We went on a field trip with our Spanish class to the National Museum of Culture in Lima to learn a little about the history and culture of Peru. We went down there in the training center’s combi which stalled out at one of the craziest intersections I’ve seen in a while. It kind of reminded me of an intersection in Manhattan during rush hour traffic except this one had mototaxis (three-wheeled motorized rickshaw-type taxis), older vintage Japanese cars, semi trucks, combies, etc.) There was a hell of a lot of honking, fist waving and pleasantries exchanged like in NYC. Fortunately, our able combi driver Ali was able to get her revved up and out of the intersection before any serious damage was done.
We learned a bit about the ancient cultures like the Incas, Nazcas and saw their artifacts. Of course there were a bunch of colonial-era type paintings of the Virgin Mary. In these paintings, the Virgin was always wearing a robe that was narrow up close to her head and tapered out in a kind of triangle shape at the bottom. A halo emanated from behind her head so it kind of looked like the sun behind a mountain. When the Spaniards arrived, they forced their religion on the people of Peru (as colonists are prone to do). Folks aren’t quick to give up their religious beliefs just because some asshole is holding a sword to their head. The local artists did paint the Virgin, but the robe represented the spirit of the mountain and the halo represented the sun which they also worshipped. At the time, the artists may have been giving the Spaniards a good old fashion “fuck you and your religion” but since then, the two religions have blended together and you see elements of both the original natural beliefs and Catholicism.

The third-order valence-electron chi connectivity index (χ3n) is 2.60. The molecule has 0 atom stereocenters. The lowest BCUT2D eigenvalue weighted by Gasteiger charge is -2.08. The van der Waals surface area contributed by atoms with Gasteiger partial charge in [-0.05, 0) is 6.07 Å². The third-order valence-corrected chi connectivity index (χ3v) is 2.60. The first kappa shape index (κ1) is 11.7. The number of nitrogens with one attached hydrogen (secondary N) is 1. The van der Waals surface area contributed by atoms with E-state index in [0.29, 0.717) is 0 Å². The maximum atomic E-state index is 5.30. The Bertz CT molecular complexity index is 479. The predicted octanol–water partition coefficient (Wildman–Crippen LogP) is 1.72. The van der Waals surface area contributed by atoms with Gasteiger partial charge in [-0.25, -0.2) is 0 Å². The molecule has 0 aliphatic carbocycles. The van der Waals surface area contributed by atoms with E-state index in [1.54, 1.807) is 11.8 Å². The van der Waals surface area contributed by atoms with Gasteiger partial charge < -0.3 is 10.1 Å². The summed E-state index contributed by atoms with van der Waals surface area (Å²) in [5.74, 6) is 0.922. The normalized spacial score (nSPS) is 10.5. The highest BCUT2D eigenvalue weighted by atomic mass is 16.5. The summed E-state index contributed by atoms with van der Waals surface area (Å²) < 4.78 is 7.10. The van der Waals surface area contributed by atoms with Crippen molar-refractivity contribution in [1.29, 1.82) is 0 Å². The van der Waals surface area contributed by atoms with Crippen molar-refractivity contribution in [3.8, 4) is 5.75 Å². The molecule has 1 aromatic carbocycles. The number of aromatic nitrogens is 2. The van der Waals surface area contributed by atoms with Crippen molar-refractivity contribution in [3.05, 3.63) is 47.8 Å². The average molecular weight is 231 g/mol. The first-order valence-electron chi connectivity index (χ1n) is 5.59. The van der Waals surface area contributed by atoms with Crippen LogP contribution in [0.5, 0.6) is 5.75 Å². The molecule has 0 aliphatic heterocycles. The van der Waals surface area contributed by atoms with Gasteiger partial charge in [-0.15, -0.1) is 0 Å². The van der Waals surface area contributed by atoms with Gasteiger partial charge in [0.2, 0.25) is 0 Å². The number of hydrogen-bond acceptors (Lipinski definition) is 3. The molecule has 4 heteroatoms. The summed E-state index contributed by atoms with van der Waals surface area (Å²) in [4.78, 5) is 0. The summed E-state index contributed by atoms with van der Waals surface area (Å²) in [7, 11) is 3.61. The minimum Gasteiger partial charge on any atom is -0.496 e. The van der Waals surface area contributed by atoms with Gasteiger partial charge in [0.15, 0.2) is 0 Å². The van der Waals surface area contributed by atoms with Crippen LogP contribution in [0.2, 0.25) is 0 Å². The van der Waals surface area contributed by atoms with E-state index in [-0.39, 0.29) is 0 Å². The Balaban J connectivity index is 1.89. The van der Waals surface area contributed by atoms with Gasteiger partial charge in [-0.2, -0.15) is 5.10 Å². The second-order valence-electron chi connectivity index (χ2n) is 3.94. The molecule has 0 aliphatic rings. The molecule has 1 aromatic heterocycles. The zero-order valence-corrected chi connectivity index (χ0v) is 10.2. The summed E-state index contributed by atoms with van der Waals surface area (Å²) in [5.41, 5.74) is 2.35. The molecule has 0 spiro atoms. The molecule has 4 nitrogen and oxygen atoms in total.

Up on the second floor there was an XIX century oil painting of two carriage drivers in a collision and whippin’ the shit out of each other over a fare while dust is flying, dogs are barking and people are hollerin’ in the streets. Not a whole lot’s changed in the past couple hundred years.
The Nazca warriors used to put mummified sculls one their belts. Early psycological warfare.